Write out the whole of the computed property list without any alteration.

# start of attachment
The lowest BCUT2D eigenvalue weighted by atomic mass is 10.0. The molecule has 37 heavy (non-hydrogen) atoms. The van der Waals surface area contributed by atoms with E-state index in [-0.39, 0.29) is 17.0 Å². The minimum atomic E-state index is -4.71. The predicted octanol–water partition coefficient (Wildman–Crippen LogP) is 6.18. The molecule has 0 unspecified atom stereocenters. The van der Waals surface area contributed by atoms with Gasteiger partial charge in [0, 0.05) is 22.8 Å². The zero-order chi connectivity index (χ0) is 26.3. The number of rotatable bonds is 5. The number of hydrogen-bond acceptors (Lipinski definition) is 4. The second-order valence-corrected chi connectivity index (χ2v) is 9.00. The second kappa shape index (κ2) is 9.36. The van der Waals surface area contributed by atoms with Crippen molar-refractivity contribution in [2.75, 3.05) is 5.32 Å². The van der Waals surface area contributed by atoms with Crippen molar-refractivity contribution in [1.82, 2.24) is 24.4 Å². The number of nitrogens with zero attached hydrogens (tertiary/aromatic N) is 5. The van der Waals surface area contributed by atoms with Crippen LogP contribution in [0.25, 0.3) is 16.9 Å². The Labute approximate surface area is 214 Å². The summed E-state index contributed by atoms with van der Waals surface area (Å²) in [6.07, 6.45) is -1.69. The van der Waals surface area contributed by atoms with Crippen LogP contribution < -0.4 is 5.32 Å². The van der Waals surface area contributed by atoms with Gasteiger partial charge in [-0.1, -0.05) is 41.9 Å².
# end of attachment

The lowest BCUT2D eigenvalue weighted by atomic mass is 10.0. The molecule has 37 heavy (non-hydrogen) atoms. The van der Waals surface area contributed by atoms with E-state index in [-0.39, 0.29) is 17.0 Å². The minimum atomic E-state index is -4.71. The predicted octanol–water partition coefficient (Wildman–Crippen LogP) is 6.18. The molecule has 0 unspecified atom stereocenters. The van der Waals surface area contributed by atoms with Gasteiger partial charge in [0, 0.05) is 22.8 Å². The zero-order chi connectivity index (χ0) is 26.3. The number of rotatable bonds is 5. The number of hydrogen-bond acceptors (Lipinski definition) is 4. The second-order valence-corrected chi connectivity index (χ2v) is 9.00. The second kappa shape index (κ2) is 9.36. The van der Waals surface area contributed by atoms with Crippen molar-refractivity contribution in [2.75, 3.05) is 5.32 Å². The van der Waals surface area contributed by atoms with Crippen molar-refractivity contribution in [1.82, 2.24) is 24.4 Å². The number of nitrogens with zero attached hydrogens (tertiary/aromatic N) is 5. The van der Waals surface area contributed by atoms with Crippen LogP contribution in [0.25, 0.3) is 16.9 Å². The Labute approximate surface area is 214 Å². The summed E-state index contributed by atoms with van der Waals surface area (Å²) in [6.07, 6.45) is -1.69. The van der Waals surface area contributed by atoms with Crippen LogP contribution < -0.4 is 5.32 Å². The van der Waals surface area contributed by atoms with Gasteiger partial charge in [-0.1, -0.05) is 41.9 Å².